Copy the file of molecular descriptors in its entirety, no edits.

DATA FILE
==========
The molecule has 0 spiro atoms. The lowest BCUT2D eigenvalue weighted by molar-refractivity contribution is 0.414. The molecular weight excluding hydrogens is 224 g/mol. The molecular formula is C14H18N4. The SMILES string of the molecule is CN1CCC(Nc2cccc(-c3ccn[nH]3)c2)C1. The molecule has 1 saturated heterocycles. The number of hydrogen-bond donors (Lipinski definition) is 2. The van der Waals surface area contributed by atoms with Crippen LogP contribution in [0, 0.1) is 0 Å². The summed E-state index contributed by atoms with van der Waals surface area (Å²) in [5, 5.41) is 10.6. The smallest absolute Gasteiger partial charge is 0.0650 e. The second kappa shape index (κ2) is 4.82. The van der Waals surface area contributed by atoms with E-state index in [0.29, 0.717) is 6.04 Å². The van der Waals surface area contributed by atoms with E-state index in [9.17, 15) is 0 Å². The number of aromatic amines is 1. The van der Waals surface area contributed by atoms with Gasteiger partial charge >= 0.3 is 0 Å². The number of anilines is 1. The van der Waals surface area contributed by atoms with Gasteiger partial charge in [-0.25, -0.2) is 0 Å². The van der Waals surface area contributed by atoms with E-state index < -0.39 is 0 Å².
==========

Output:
The molecule has 0 spiro atoms. The lowest BCUT2D eigenvalue weighted by molar-refractivity contribution is 0.414. The molecular weight excluding hydrogens is 224 g/mol. The molecular formula is C14H18N4. The SMILES string of the molecule is CN1CCC(Nc2cccc(-c3ccn[nH]3)c2)C1. The molecule has 1 saturated heterocycles. The number of hydrogen-bond donors (Lipinski definition) is 2. The van der Waals surface area contributed by atoms with Crippen LogP contribution in [0, 0.1) is 0 Å². The summed E-state index contributed by atoms with van der Waals surface area (Å²) in [5, 5.41) is 10.6. The smallest absolute Gasteiger partial charge is 0.0650 e. The second kappa shape index (κ2) is 4.82. The van der Waals surface area contributed by atoms with E-state index in [0.29, 0.717) is 6.04 Å². The van der Waals surface area contributed by atoms with E-state index in [9.17, 15) is 0 Å². The number of aromatic amines is 1. The van der Waals surface area contributed by atoms with Gasteiger partial charge >= 0.3 is 0 Å². The number of anilines is 1. The van der Waals surface area contributed by atoms with Gasteiger partial charge in [-0.25, -0.2) is 0 Å². The van der Waals surface area contributed by atoms with E-state index < -0.39 is 0 Å².